REVIEW: A student ensemble, the Orchestra of the Royal Academy of Music and The Juilliard School, tackled Stravinsk… twitter.com/i/web/status/1…—
The Prickle (@ThePrickle) July 22, 2019
Stravinksy’s The Rite Of Spring is a highlight of the Proms, year after year. The auditorium was packed to the rafters, and we gave it a deafening ovation. Last year, it was the BBC Symphony Orchestra; this year it was the Orchestra of the Royal Academy of Music and The Juilliard School, conducted by Edward Gardner. That’s right, a student orchestra, with some players still teenagers.
For such a young orchestra to tackle Stravinsky’s behemoth is unbelievably impressive, and for the most part, it was a faithful, rousing rendition. However, the piece had a weak start, and was dogged by underconfident moments throughout.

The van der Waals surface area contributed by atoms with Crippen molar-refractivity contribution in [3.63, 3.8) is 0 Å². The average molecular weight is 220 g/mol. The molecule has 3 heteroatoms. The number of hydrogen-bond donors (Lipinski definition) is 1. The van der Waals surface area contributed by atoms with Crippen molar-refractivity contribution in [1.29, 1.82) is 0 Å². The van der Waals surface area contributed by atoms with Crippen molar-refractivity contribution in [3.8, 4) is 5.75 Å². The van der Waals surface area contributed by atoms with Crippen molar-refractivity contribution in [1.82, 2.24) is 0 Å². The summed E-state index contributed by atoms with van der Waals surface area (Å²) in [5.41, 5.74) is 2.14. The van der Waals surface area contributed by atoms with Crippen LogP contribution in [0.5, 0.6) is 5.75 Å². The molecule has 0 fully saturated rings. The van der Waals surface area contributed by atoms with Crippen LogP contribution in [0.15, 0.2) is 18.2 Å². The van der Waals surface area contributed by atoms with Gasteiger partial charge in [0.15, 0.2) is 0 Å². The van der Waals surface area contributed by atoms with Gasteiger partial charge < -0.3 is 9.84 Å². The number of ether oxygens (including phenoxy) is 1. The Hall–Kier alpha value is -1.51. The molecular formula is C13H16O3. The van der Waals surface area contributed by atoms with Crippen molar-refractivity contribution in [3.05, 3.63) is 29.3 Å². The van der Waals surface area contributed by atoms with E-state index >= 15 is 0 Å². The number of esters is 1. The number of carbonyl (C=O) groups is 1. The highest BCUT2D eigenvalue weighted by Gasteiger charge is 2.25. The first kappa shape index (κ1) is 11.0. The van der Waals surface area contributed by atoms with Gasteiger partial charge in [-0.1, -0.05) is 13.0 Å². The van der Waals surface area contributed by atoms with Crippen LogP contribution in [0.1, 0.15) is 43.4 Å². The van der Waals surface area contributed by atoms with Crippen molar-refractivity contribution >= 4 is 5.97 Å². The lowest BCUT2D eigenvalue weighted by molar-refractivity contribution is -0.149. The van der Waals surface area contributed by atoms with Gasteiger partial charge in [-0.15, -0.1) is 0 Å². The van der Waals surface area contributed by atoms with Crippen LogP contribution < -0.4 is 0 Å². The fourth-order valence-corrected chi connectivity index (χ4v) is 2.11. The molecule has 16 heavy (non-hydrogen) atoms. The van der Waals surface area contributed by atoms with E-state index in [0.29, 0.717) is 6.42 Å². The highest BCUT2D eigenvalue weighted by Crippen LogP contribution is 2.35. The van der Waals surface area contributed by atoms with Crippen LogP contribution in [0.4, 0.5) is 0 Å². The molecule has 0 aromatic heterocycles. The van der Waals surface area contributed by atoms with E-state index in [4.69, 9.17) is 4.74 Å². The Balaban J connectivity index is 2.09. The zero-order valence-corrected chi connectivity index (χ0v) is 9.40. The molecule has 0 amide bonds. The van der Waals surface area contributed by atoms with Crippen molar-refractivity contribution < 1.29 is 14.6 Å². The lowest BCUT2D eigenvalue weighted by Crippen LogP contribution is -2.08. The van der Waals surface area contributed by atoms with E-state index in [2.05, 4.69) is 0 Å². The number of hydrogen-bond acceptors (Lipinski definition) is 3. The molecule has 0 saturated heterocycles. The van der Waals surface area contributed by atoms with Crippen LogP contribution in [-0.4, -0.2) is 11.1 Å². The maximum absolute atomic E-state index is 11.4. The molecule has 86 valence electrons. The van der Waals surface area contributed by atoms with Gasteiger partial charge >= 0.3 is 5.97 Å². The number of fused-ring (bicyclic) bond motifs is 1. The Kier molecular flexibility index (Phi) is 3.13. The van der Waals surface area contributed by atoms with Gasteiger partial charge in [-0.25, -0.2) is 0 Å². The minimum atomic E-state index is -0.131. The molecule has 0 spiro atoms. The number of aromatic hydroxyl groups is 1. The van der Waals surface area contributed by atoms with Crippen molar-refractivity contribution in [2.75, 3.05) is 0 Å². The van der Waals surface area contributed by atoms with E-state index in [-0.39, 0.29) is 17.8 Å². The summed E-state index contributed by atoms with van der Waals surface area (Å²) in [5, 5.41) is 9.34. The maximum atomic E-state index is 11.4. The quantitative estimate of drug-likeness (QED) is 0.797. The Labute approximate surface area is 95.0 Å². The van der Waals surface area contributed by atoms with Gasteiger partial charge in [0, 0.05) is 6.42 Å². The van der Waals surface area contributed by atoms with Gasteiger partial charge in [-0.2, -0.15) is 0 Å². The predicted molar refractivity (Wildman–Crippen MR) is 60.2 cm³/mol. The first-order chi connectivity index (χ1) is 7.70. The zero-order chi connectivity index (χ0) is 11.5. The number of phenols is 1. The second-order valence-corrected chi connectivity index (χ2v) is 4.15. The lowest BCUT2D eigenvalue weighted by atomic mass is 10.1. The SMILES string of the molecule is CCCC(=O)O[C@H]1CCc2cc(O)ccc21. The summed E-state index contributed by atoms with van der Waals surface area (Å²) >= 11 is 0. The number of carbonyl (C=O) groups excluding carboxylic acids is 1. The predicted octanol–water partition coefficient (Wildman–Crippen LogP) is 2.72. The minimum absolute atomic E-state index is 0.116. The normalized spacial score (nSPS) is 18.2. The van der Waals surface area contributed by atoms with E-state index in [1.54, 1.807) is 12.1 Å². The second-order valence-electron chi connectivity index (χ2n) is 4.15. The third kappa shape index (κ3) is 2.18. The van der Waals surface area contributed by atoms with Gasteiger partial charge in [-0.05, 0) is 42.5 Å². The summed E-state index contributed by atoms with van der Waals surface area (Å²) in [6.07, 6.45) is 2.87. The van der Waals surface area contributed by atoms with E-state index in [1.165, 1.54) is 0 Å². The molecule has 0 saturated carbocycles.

Britten’s Violin Concerto fared much better. Guest soloist James Ehnes underused vibrato to excellent effect, playing against the “gypsy”-like moments with scholarly finesse, rather than impassioned attacks. His unaccompanied encore — the third movement from Bach’s second violin sonata — further showed off his effortless mastery of the instrument.
The evening’s programme opened with the UK premiere of Anna Thorvaldsdottir’s effects-heavy Metacosmos, in which a dark and swirling dissonance gives way to moments of grand, tonal tragedy. This piece also sounded a little under-rehearsed, as did the encore of Oliver Knussen’s Flourish With Fireworks. Such an amazing achievement for such a young ensemble, but perhaps within the context of the Proms, biting off a little more than they can chew.
BBC Proms (@bbcproms) July 22, 2019
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